ふらいんぐうぃっち | Week 5 Discussion 🧹

Aww, I tried searching Jisho for からかって, because I didn’t know the actual verb ending, and it kinda shrugged at me and went “well, this is clearly か+らか+って” (like, not even から+かって), but what’s this I see at the bottom of the definition for 揶揄う? “Usually written using kana alone”.

At least try to be consistent, Jisho.


I love this grammar point! So useful!!!

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I’m reading Takagi-san these days, and didn’t catch that either. You’re not alone, at least!

Edit: p102 - こんなことで - what is this で doing here? Indicating certainty, emphasis, etc.?

Edit 2: p102 - 散歩の途中でして少し休憩をしてたんです。- I understand this means “I took a break during my walk,” but what is the して doing there? I feel like you could take it out and nothing would change?

Edit 3: シスチム – p102 - sister… team…?


As in other languages, sometimes when people are talking, they say one part of a sentence, and at the end they realize the sentence might be ambiguous without further information, so they say another part that complements the first one.

As far as I understand, that’s what is happening here.


If you flip these two phrases, you get one full sentence:


With sentence like this, you can see that で in this case is the particle that indicate the place where something is happening. What are you doing? In this place.

It is actually シスム, not シスム. So, System :stuck_out_tongue:

I’m not really confident about this, but I think it is する in て-form, used to connect the two sentences. I believe it is the する from 散歩する, though this is the first time I see の途中 in the middle of it. “I am in the middle of taking a walk, and now I am taking a little break”


Ah, I only started reading this week’s chapter today! (But I also finished it today. Had to leave the Nintendo Switch and Pokemon at home so I could read on my bus commutes and during lunch.)

Page 88: I love easy pages!

Page 90: I know this isn’t entirely uncommon in manga, but I love that Makoto speaks using ます, because that’s what we were taught in Japanese class back when I was in high school. Reading casual Japanese feels far apart from what I learned way back in the beginning, so Makoto’s dialogue feels nostalgic for me.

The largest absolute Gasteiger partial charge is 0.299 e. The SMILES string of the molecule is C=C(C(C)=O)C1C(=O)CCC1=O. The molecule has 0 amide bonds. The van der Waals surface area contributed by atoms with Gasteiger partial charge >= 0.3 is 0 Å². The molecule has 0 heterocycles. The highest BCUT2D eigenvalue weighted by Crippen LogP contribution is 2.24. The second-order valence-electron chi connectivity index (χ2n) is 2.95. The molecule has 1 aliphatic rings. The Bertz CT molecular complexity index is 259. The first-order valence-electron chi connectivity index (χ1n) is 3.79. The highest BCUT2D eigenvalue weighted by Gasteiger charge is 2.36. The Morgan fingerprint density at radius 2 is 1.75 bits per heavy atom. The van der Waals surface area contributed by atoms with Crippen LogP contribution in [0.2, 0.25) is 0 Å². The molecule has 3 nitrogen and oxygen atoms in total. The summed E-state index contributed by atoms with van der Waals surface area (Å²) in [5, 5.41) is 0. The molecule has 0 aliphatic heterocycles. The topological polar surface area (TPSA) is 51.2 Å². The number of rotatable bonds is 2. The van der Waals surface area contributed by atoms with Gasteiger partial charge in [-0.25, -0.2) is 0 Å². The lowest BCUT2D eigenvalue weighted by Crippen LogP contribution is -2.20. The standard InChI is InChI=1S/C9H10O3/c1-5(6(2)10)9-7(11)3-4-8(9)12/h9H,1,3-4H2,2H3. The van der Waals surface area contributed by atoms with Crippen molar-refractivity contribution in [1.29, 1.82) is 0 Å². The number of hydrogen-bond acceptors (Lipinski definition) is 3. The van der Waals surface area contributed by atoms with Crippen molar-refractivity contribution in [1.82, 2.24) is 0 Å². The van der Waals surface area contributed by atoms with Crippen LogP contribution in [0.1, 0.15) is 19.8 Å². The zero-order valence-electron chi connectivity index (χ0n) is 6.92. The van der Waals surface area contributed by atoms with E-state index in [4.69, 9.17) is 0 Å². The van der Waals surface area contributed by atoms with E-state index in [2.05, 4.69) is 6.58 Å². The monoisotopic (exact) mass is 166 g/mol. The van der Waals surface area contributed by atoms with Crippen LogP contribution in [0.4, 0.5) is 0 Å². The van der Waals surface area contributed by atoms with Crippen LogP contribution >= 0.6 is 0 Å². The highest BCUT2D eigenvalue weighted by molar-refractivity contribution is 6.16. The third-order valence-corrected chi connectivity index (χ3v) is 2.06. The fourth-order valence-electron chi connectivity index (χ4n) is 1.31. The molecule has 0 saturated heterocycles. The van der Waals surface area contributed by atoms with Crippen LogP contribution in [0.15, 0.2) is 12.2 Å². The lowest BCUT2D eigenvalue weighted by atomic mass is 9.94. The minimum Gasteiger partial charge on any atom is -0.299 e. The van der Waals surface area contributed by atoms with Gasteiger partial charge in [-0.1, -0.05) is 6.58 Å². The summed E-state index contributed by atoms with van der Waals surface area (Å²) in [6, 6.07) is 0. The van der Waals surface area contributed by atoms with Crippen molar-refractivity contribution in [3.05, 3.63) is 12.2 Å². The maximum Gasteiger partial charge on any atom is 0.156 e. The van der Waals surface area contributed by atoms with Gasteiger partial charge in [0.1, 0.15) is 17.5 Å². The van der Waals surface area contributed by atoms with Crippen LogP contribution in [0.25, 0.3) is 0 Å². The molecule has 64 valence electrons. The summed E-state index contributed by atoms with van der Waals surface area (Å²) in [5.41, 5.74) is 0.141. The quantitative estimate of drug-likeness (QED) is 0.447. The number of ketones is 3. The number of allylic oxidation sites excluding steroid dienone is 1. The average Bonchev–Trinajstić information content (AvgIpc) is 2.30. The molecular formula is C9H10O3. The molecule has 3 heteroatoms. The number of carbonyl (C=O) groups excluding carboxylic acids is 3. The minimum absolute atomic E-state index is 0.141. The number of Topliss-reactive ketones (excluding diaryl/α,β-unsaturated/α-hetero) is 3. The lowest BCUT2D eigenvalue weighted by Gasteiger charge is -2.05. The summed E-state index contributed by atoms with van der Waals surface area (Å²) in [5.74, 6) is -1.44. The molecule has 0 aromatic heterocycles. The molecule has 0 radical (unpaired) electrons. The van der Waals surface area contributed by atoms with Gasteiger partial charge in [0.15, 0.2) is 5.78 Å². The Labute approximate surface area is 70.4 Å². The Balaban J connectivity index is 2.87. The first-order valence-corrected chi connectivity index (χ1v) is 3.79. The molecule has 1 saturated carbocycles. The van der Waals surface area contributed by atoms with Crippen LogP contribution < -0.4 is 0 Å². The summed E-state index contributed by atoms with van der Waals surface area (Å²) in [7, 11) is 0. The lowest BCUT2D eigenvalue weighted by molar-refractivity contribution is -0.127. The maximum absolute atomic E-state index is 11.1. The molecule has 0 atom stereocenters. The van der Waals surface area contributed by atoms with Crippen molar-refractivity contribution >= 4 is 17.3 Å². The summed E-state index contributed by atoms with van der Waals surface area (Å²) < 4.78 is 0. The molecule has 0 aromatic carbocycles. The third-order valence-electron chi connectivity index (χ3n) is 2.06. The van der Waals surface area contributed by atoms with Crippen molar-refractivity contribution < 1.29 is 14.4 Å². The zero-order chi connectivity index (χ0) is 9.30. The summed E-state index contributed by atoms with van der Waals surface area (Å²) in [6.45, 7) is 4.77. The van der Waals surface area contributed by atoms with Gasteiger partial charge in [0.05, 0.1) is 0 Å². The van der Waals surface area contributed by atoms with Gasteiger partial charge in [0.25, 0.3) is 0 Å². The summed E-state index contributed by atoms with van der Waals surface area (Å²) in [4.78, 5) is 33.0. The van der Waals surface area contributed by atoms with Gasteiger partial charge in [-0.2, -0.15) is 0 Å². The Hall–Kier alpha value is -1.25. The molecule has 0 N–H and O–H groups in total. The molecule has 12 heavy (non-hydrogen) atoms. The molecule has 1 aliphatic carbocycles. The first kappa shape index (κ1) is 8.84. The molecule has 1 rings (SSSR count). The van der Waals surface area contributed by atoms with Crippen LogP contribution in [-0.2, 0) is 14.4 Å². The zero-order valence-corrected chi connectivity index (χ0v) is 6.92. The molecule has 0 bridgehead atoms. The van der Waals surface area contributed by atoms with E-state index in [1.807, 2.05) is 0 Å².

Page 91: Makoto says 「大丈夫なんです」 This なん used to give me so much trouble, but these days I know it’s 「大丈夫な」+「の」+「です」. I can feel the progress I’ve made when I recognize this. But I still have a ways to go to fully be comfortable with it, to understand it without thinking about it and analyzing it.

Page 92: I’m glad to see talk of がてら above, because I had no idea what to make of it. (I mean, aside from the obvious misreading of 散歩+が+てら. Like, what do you mean the walk is a temple? Makes so much more sense after reading about がてら.)

Page 95


Page 96: Hey, it’s 意地悪. I learned that from WaniKani not too long ago! I’m glad I’m not the only one who was confused by the からかっちゃ.

Page 101: Why did I read Nao’s line as 「いないだ」? It’s not the first time I’ve misread 「こないだ」 this way, and it makes no sense to me as I know hiragana very well. At least when I finished reading the whole line, my immediate thought was, “Shouldn’t this be こないだ?”

Page 103: Tiny print is hard to read on the ebook. Last panel, I believe it’s 「言葉わかるんだ…」

Page 104: Makoto really likes sprinkling those English words into her sentences, doesn’t she?

Page 105: I just realized, the 苦労 I learned from WaniKani is part of ご苦労様.


Your neck briefly spasmed, and you ended up reading the い on its side.


Yes, I really love this as well. I’m just as happy with either style now but there’s something comforting about ます form, in a nostalgic way. I think it’s partly that I’ve encountered it far less often in the material I’ve been reading, so it feels like a nice surprise.


ugh I’m behind…trying to get caught up…stuck on some confusing negatives…

Page 106 or p106

The very last panel/bubble


The first part I read as “which what!”

The second part I parsed
いろ to exist (witches)
はずない = don’t exist
じゃないですか = is not

The does not not exist (and other different ways of double negatives get used in Japanese tends to confuse me)…

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p 106

I don’t remember the context of the sentence, but I’m fairly sure the hazu is the one mentioned in this: http://www.guidetojapanese.org/learn/grammar/should

(So it kind of means that things would be expected to be some certain way, so in this case it’s about expecting someone to be a witch)